Will MacLeod is Tyler Taylor an actor. Tyler believes leading roles are his natural right and the method is the only path.

Tom Flatt is Vernon Volker who is an actor. He’s been doing this for way too long and has become cynical. I think Tom’s performance is brilliant his timing is impeccable. What I love about his Vernon is that he has given what could be a one dimensional character depth.

Ted Culler is Richfield Hawksley an actor and the elder statesman of the troupe. He has done it all…he’s pretty sure. His memory’s not quite what it used to be. Ted is a wonderfully talented comedic actor, the man with 1,000 faces. Keep an eye on him for sure.

Natalie Fox is Daisy Coates; yet another of the acting troupe. She too has been around since the beginning. A sweet and lovely lady. Natalie brings a quite reserved quality to Daisy, the performance is subtle and yet nuanced and meaningful.

Larry Grey is Craig Conlin the business Manager. Without Craig to keep things grounded the theatre would most definitely fold. Even at his audition, Larry was Craig for me. He has the perfect delivery and really knows how to play the different levels of Craig’s anger and frustration.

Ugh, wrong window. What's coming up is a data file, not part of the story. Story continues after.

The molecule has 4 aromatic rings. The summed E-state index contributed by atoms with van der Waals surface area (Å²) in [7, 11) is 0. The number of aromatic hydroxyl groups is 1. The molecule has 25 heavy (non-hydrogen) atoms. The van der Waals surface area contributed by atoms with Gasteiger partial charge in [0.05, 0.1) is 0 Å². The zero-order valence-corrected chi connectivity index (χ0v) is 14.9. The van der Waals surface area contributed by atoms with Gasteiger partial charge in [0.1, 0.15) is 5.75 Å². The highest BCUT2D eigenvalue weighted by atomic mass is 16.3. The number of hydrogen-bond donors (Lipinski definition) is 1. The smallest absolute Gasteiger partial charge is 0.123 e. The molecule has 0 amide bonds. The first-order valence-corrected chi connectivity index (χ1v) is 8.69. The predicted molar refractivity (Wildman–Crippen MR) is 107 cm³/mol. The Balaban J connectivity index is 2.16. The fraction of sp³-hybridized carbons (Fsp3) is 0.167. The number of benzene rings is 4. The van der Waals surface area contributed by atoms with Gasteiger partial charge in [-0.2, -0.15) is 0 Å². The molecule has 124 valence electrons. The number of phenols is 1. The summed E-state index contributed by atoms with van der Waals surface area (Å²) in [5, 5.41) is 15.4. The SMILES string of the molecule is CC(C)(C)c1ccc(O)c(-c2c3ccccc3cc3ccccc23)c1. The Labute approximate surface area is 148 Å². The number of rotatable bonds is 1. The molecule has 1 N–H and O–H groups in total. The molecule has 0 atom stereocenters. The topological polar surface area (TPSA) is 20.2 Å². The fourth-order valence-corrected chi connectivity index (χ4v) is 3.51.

Melissa Dunlap is Sarah McKay, the stage manager. Efficient, acerbic, addicted to caffeine (or whatever that is in her mug). Melissa has the wonderful ability to show both Sarah’s sarcasm and harsh exterior all while revealing her softer and venerable moments.

Richard Isaacs is Henry Mills the production designer. An expert at creating “something out of nothing.”

Hilary Duff is Karma Schneider the inexperienced, overworked intern #1.

Brian Selick is Braun Oakes the inexperienced, overworked intern #2.

Christian Mendez is Ian Milliken inexperienced, overworked intern #3.

What have been some of the challenges you have faced directing the show and working in LTA space?

Working at LTA is always such a treat there are such an array of talented hard working people here that I feel the challenges are very few. That being said this show is one that is extremely props heavy and the technical elements are really another character in the show. The set designers and builders, as well as the rest of the crew have risen to the challenges and made it seem easy!

What was the hardest scene to direct and block, and which scene is your favorite and why?

I think the hardest was the rehearsal of Charley’s Aunt and the Performance of Dracul. These are both among my favorites as well. There is such rich comedy in both, and the actors in each of these scenes are still making me laugh every time; which is saying something since I’ve seen them about 40 times at this point. However, I really like some softer moments. The end of Act one for example, is this really tender scene between Sarah and Gordon, the chemistry that they have in this scene really makes it and I really love this moment.

Which character is most like you and why?